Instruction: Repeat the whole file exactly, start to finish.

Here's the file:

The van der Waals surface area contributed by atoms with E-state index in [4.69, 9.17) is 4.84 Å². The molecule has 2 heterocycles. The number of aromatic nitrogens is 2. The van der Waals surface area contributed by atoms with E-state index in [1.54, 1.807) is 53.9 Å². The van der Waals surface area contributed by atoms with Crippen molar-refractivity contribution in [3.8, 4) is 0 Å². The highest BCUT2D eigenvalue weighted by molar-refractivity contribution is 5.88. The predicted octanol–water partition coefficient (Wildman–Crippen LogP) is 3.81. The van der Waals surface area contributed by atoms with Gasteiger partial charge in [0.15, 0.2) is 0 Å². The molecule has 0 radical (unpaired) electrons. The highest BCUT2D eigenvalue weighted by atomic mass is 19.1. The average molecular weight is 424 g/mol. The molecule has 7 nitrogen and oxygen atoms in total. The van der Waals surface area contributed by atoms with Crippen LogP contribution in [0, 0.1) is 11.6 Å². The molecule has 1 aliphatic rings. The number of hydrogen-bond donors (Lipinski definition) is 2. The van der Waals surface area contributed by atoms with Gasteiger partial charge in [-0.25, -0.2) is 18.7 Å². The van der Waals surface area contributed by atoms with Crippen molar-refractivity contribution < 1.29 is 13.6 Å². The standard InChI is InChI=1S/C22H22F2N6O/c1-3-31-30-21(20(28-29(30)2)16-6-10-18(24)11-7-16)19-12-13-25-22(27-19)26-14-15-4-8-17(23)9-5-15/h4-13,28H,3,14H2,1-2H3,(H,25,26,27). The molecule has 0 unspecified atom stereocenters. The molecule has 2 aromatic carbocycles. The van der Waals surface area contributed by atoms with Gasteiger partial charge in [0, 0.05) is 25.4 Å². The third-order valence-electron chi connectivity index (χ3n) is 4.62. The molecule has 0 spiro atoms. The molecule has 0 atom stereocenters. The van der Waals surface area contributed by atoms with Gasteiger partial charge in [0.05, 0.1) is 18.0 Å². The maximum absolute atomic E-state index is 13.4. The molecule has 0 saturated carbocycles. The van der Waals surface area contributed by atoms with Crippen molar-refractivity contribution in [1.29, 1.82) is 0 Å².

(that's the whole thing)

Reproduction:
The van der Waals surface area contributed by atoms with E-state index in [4.69, 9.17) is 4.84 Å². The molecule has 2 heterocycles. The number of aromatic nitrogens is 2. The van der Waals surface area contributed by atoms with E-state index in [1.54, 1.807) is 53.9 Å². The van der Waals surface area contributed by atoms with Crippen molar-refractivity contribution in [3.8, 4) is 0 Å². The highest BCUT2D eigenvalue weighted by molar-refractivity contribution is 5.88. The predicted octanol–water partition coefficient (Wildman–Crippen LogP) is 3.81. The van der Waals surface area contributed by atoms with Gasteiger partial charge in [0.15, 0.2) is 0 Å². The molecule has 0 radical (unpaired) electrons. The highest BCUT2D eigenvalue weighted by atomic mass is 19.1. The average molecular weight is 424 g/mol. The molecule has 7 nitrogen and oxygen atoms in total. The van der Waals surface area contributed by atoms with Crippen LogP contribution in [0, 0.1) is 11.6 Å². The molecule has 1 aliphatic rings. The number of hydrogen-bond donors (Lipinski definition) is 2. The van der Waals surface area contributed by atoms with Gasteiger partial charge in [-0.25, -0.2) is 18.7 Å². The van der Waals surface area contributed by atoms with Crippen molar-refractivity contribution < 1.29 is 13.6 Å². The standard InChI is InChI=1S/C22H22F2N6O/c1-3-31-30-21(20(28-29(30)2)16-6-10-18(24)11-7-16)19-12-13-25-22(27-19)26-14-15-4-8-17(23)9-5-15/h4-13,28H,3,14H2,1-2H3,(H,25,26,27). The molecule has 0 unspecified atom stereocenters. The molecule has 2 aromatic carbocycles. The van der Waals surface area contributed by atoms with Gasteiger partial charge in [0, 0.05) is 25.4 Å². The third-order valence-electron chi connectivity index (χ3n) is 4.62. The molecule has 0 spiro atoms. The molecule has 0 atom stereocenters. The van der Waals surface area contributed by atoms with Gasteiger partial charge in [0.05, 0.1) is 18.0 Å². The maximum absolute atomic E-state index is 13.4. The molecule has 0 saturated carbocycles. The van der Waals surface area contributed by atoms with Crippen molar-refractivity contribution in [1.29, 1.82) is 0 Å².